• Splatter House

Other Games with Survival Horror Elements

  • Eternal Darkness often gets listed with survival horror titles for the sake of convenience but really is not. Your problems are simultaneously on a larger and smaller scale than your personal survival.
  • Minecraft is usually a sandbox game, but turns to Survival Horror during the night, when the hostile mobs spawn. Without a bed in which to skip to dawn, you will have to spend all night dodging archer skeletons, zombies, spiders, creepers, and Endermen, tall, elongated, black humanoid figures with purple eyes who can teleport, and if you look directly at them, they will attack you, and probably kill you, since they're some of the strongest monsters in the Overworld.
  • Fallout: New Vegas has elements of this with the optional hard core mode, which adds heavy survival element such as weight to ammo, hydration, sleep, etc. giving you more to worry about than most Survival Horror games. However, there isn't much horror in the game, except for DLCs such as Dead Money, which is packed with enough horror to qualify and takes away all your previous items and gives you next to nothing in return.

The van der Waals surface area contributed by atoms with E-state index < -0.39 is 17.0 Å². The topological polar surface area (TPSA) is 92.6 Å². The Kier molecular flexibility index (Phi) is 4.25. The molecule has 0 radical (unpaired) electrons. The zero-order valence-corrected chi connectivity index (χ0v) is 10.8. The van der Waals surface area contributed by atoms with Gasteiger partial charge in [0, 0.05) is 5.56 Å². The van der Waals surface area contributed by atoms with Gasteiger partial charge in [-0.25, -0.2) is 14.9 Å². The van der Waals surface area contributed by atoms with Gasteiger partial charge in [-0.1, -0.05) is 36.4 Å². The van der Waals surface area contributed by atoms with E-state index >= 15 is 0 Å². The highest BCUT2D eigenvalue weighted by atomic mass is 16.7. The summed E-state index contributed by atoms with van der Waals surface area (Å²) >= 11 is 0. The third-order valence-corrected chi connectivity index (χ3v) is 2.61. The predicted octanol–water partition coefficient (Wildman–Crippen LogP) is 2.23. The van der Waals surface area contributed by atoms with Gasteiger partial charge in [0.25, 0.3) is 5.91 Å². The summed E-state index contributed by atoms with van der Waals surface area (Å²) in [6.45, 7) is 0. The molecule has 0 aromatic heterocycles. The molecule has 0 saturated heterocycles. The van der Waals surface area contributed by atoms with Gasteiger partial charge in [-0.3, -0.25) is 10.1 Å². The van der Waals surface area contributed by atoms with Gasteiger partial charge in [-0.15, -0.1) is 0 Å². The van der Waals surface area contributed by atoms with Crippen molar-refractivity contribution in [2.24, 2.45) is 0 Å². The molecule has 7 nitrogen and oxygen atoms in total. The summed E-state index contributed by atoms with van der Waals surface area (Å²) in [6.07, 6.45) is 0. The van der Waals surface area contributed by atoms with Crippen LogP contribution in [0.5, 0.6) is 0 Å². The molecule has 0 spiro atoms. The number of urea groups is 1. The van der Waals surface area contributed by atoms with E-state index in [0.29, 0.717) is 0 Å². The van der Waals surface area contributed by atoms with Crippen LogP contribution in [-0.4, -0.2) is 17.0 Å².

• The X-COM games and their spinoffs carry Survival Horror elements into a strategy game, requiring you to keep soldiers alive (generally) and manage your faction's strategic resources (budget, ordnance, research, approval ratings, etc.) in order to fend off humanity's extermination or enslavement at the hands of an Alien Invasion.
  • Baroque is described as an attempt to create a Survival Horror Roguelike game. It did have survival horror elements, but other than that, it's not.
  • Koudelka, the prequel to the RPG series Shadow Hearts, has many elements of a survival horror game. But it has RPG random battles, equipment, and level system.
  • The Stomping Land focuses more on Rule of Cool than horror elements, but attempting to forage for resources in the forest at night is still an adrenaline-pumping experience.